Skip to main content

What young adults need to know about taxes

What young adults need to know about taxes

Editorial Team


From university fees, first jobs and double taxation rules, read here about what young adults should expect regarding taxation.

Maria recently completed high school and is about to begin a course in mathematics at the University of Siena, in Italy. Charles just learned that he has got a job as a web developer in a prestigious company in Bucharest, Romania. And Sarah eventually finished her business plan, allowing her to launch her own company dedicated to products based on organic lemons in Nice, France.

What can they expect regarding taxation? They are strongly encouraged to follow the TAXEDU guide!

Income tax, property tax, inheritance tax…it can be challenging for young people to grasp this terminology. The TAXEDU section dedicated to young adults offers a sneak preview of the main taxes, such as consumption tax, tariffs/customs duties, excises, environmental tax, capital gains, etc. A short definition accompanies each term.

Tax and studies

Young Europeans beginning university must pay student fees. However, the amount depends on whether the university is funded through taxpayers’ money in that country. University fees vary greatly. In some EU countries admission to higher education is free, while it can be expensive in others.

At the University of Siena, Maria knows that she will pay taxes and has begun to search for information on the university’s website. She intends to ask for scholarships, grants or a loan to enable her to carry on her studies.

Are you about to begin university like Maria? You can search for relevant information on each EU country.

Beginning a first job as an employee

As a future employee, Charles is aware that his income will be taxed. In Romania, the personal income tax (PIT) rate is 10 %. Naturally, this rate varies from one EU country to another.

However, Charles still hesitates whether he should take the new job in Bucharest or spend some time abroad to gain more experience. Why not in Germany? If he spends more than six months there he will be considered as a tax resident and will have to pay taxes in Germany.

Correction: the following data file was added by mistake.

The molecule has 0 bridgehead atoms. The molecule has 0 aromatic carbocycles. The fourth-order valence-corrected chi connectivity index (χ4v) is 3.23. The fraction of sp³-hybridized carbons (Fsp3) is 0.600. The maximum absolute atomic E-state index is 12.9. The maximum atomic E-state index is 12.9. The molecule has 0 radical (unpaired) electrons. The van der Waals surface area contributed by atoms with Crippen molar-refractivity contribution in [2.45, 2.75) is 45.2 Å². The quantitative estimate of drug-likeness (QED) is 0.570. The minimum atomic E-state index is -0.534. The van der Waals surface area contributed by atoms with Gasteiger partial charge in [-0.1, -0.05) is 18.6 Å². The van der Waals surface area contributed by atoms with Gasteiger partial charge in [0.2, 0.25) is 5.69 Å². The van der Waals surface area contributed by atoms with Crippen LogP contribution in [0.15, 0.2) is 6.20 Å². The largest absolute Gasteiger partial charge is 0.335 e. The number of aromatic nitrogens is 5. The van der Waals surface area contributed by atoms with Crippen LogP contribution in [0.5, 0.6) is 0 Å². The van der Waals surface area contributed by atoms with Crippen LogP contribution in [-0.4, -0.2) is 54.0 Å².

Are you in the same situation? You can find information on how income tax works abroad and how to avoid double taxation.


Being his or her own boss

Plenty of promising young people like Sarah have business and innovation in their DNA. For a couple of years, she knew that organic lemons and their products are the specialty of Menton, a city close to the Italian border in France, whereas it was difficult to find them in Nice.

With a great idea and a business plan, Sarah is now ready to begin her adventure. Do you feel that you could be a young entrepreneur too? You can find a treasure trove of information on how to start your business in the EU. However, you should know that VAT rules can be applied differently in each EU country. You can learn more about the rules in the country where your company operates.


Young adults and TAXEDU

Thanks to TAXEDU, Maria, Charles and Sarah can check out a range of e-learning modules in the training catalogue, which includes topics like ‘How to start a business or ‘When taxes appear in youngsters’ life! to develop their knowledge about taxation and ensure they are heading in the right direction.

To discuss with peers or tax specialists, why not kick off a discussion in the forum and meet up with the lively TAXEDU community!